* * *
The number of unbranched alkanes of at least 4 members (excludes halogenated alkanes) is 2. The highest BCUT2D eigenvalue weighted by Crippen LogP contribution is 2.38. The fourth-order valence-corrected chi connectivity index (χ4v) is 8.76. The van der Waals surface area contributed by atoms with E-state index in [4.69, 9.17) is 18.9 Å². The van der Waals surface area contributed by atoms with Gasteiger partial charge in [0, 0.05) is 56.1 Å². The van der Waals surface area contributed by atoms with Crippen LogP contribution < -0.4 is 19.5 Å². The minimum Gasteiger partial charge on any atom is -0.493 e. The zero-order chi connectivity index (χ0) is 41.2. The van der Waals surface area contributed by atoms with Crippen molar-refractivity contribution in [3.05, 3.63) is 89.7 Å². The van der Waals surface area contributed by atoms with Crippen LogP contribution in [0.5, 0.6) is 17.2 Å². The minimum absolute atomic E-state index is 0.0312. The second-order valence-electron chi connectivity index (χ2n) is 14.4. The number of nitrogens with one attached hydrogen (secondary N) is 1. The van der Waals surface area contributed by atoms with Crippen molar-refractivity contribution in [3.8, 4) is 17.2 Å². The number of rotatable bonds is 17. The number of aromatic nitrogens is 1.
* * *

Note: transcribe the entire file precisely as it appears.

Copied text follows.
The number of unbranched alkanes of at least 4 members (excludes halogenated alkanes) is 2. The highest BCUT2D eigenvalue weighted by Crippen LogP contribution is 2.38. The fourth-order valence-corrected chi connectivity index (χ4v) is 8.76. The van der Waals surface area contributed by atoms with E-state index in [4.69, 9.17) is 18.9 Å². The van der Waals surface area contributed by atoms with Gasteiger partial charge in [0, 0.05) is 56.1 Å². The van der Waals surface area contributed by atoms with Crippen LogP contribution < -0.4 is 19.5 Å². The minimum Gasteiger partial charge on any atom is -0.493 e. The zero-order chi connectivity index (χ0) is 41.2. The van der Waals surface area contributed by atoms with Crippen molar-refractivity contribution in [3.05, 3.63) is 89.7 Å². The van der Waals surface area contributed by atoms with Crippen LogP contribution in [0.5, 0.6) is 17.2 Å². The minimum absolute atomic E-state index is 0.0312. The second-order valence-electron chi connectivity index (χ2n) is 14.4. The number of nitrogens with one attached hydrogen (secondary N) is 1. The van der Waals surface area contributed by atoms with Crippen molar-refractivity contribution in [3.8, 4) is 17.2 Å². The number of rotatable bonds is 17. The number of aromatic nitrogens is 1.